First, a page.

Kathryn W. Tosney

    Contact Information
    Kathryn Tosney
    1301 Memorial Drive
    Cox Science Center, 229D
    The University of Miami
    Coral Gables, FL 33146
    Office (305) 284-2673
    FAX (305) 284-3039

Growth Cone Motility and Guidance

Once we identify tissues that guide axons, we then analyze at the cellular level to ask questions that are inaccessible at either the tissue or the molecular levels. For instance, even if we had an inhibitory molecule in hand, we would still need to know how the molecule causes the growth cone, the leading tip of the axon, to turn away on contact. Contact of a single filopodial tip suffices to turn a growth cone. The signal detected by the filopodial tip adhesion must induce a signal cascade that modulates cytoskeletal dynamics.

To learn how cues signal and modulate the growth cones’ motile machinery, we optically record growth cones in culture as they contact relevant cells or substrates, and assess growth cone and cytoskeletal dynamics.

Our analysis reveals that filopodial contact with cellular guidance cues can invariably induce responses that are impressively discrete. (figure below; see Oakley & Tosney 1993, Steketee & Tosney 1999, Polinsky & Tosney 1999). Filopodial contact with Schwann cells locally induces veil extension. Filopodial contact with anterior sclerotome cells stimulates veil and filopodial extension throughout the growth cone and locally induces contacting processes to consolidate. Filopodial contact with posterior sclerotome cells locally prohibits veil extension.

We will call these responses “the discrete responses.”

  • top left Activity unbiased by contact is shown as symetrical, with veils extending on both sides.
  • top right Contact with a Schwann cell induces a large veil locally, without altering extension on the non-contacting side.
  • bottom right Contact with an anterior cell increases filoodial extension
  • bottom left Contact with a posterior cell prohibits veil extension locally.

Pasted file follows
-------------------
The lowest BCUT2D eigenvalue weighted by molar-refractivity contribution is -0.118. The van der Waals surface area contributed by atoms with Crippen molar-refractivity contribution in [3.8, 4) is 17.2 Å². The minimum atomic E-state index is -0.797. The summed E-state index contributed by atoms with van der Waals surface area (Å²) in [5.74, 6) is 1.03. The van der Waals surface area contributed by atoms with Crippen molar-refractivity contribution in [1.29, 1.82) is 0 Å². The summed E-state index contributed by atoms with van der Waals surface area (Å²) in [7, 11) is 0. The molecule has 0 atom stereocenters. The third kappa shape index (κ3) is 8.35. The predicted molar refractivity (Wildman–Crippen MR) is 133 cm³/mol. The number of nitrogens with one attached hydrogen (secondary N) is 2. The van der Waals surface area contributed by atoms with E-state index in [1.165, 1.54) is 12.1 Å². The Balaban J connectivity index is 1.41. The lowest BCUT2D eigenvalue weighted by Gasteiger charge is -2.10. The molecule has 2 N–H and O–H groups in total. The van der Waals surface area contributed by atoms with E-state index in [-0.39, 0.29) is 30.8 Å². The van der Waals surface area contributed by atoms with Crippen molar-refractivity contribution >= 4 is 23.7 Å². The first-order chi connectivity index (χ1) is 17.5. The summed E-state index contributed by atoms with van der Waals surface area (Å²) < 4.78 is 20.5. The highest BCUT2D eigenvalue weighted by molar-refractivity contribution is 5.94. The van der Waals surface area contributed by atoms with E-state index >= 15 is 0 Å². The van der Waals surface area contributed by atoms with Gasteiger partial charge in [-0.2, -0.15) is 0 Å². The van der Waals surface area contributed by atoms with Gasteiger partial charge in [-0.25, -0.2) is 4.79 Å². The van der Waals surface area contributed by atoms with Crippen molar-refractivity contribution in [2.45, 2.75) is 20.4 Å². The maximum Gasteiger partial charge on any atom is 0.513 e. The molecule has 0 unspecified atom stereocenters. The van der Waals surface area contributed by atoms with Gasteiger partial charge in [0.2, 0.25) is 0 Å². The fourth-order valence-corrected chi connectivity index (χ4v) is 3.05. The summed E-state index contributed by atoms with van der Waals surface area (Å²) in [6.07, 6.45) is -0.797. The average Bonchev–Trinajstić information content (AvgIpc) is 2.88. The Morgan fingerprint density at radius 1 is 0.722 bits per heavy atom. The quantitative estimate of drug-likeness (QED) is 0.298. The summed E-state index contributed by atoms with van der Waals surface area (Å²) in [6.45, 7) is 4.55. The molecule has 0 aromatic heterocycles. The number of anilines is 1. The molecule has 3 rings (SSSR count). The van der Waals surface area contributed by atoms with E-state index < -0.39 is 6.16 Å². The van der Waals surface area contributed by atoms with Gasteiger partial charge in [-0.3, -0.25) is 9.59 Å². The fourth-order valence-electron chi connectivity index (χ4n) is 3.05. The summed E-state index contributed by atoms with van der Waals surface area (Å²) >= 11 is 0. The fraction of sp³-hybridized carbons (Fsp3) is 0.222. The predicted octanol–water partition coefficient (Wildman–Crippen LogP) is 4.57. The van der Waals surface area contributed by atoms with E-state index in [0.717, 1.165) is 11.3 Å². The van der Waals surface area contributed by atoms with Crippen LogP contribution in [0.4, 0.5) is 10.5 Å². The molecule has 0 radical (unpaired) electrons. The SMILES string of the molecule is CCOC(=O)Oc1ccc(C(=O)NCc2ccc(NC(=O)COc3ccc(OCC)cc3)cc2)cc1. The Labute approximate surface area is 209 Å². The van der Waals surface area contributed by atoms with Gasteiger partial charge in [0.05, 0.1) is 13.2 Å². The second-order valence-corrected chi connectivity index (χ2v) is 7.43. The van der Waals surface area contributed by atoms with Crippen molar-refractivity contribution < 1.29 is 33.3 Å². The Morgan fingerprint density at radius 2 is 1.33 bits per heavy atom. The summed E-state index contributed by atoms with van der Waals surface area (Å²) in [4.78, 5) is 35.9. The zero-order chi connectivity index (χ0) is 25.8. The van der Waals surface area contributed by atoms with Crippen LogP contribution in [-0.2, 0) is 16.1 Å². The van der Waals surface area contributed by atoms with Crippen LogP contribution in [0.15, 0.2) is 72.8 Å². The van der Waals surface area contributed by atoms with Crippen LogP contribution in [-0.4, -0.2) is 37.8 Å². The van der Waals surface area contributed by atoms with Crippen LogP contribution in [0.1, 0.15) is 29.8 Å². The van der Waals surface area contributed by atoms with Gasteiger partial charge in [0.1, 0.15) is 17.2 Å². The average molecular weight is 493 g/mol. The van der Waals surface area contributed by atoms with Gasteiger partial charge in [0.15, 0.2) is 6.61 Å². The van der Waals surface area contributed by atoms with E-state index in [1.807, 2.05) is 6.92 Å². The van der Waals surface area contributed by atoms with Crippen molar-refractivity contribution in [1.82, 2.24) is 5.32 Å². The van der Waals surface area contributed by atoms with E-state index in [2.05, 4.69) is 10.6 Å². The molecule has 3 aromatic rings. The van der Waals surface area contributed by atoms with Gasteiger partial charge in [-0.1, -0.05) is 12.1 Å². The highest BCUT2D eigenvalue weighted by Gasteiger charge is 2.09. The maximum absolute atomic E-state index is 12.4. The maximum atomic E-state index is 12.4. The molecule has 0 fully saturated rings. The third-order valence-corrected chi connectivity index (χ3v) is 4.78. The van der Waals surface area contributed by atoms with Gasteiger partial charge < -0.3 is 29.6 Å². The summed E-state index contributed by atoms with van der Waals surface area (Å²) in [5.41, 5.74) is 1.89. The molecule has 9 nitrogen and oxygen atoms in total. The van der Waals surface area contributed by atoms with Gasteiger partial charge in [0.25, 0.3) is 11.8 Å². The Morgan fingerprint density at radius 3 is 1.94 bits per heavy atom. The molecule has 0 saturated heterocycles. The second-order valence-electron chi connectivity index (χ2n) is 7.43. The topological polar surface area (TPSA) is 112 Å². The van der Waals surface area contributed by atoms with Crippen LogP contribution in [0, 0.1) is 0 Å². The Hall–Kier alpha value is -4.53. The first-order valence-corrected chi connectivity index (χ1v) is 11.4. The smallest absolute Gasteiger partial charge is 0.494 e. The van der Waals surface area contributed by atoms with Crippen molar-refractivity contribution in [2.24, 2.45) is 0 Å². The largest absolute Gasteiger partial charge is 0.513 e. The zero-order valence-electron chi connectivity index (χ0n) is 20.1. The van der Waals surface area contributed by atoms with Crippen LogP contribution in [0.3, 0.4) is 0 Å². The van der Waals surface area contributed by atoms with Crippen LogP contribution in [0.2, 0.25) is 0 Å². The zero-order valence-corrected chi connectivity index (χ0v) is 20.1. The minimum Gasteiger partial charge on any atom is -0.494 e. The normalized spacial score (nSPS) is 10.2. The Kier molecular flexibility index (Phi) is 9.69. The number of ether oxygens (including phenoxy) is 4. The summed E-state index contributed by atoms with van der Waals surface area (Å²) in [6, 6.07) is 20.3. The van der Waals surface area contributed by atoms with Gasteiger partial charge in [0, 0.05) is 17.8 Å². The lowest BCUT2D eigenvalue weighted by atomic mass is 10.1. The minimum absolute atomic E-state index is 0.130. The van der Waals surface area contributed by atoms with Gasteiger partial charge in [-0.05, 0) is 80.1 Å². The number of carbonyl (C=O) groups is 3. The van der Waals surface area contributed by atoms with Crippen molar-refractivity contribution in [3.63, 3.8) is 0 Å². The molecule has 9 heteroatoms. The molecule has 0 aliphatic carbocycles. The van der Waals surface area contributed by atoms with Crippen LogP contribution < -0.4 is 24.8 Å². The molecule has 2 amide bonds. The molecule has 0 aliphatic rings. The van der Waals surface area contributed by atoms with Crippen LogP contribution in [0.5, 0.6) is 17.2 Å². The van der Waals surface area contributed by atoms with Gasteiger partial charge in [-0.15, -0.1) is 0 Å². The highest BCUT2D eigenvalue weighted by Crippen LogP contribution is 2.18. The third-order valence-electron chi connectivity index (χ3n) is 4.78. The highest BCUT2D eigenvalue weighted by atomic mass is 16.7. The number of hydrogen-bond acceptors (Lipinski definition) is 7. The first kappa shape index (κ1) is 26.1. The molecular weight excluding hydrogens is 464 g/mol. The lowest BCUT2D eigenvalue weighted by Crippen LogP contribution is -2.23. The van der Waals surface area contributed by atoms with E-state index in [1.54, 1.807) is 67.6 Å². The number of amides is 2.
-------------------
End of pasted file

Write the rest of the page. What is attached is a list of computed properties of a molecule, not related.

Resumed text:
These discrete responses are interesting for three reasons:

1) They are physiologically relevant. The cells that elicit these responses actually guide axons in the embryo.

2) They are the invariant consequence of contact. Their invariance and simplicity is consistent with the idea that each discrete response is THE direct physiological consequence of filopodial contact with the guidance cue.

3) These responses have another property, discreteness, which makes them particularly valuable as guidance mechanisms. Each of these responses is impressively stereotyped. It does not affect just extension, or engorgement or consolidation: it affects a very precise subset of one activity. For instance, a response can alter only the advance of veils down a filopodium, without changing the initiation of veils on the same filopodium (Steketee and Tosney, 1999). These cues thus have a constant and highly discrete effect on motility, that suffices to steer the growth cone.

The invariance and discreteness of each response also make them highly useful as bio-assays. We are using these assays to dissect out the cell surface, signaling and cytoskeletal mechanisms of guidance.


shows dual label of phosphotyrosine (red) and actin (green) in a growth cone that had been optically recorded through the moment of fixation.The phosphorotyrosine is preferentially localized at the leading edge of actively extending veils (white arrow); it is diminished at regions of veil retraction (lower left). Figure by M. Steketee.


  • Polinsky, M., K. Balazovich and K.W. Tosney (2000). Identification of an invariant response: Contact with Schwann cells induces veil extension in growth cones. J. Neurosci. 20: 1044-1055.
  • Steketee M and Tosney KW (1999). Contact with isolated sclerotome cells steers sensory growth cones by altering distinct elements of extension. J. Neurosci. 19: 3495-3506.
  • Oakley RA and Tosney KW (1993). Contact-mediated mechanisms of motor axon segmentation. J Neurosci 13:3773-3792.
  • Tosney KW and Wessells NK (1983). Neuronal motility: the ultrastructure of veils and microspikes correlates with their motile activities. J.Cell Sci. 6:389-411.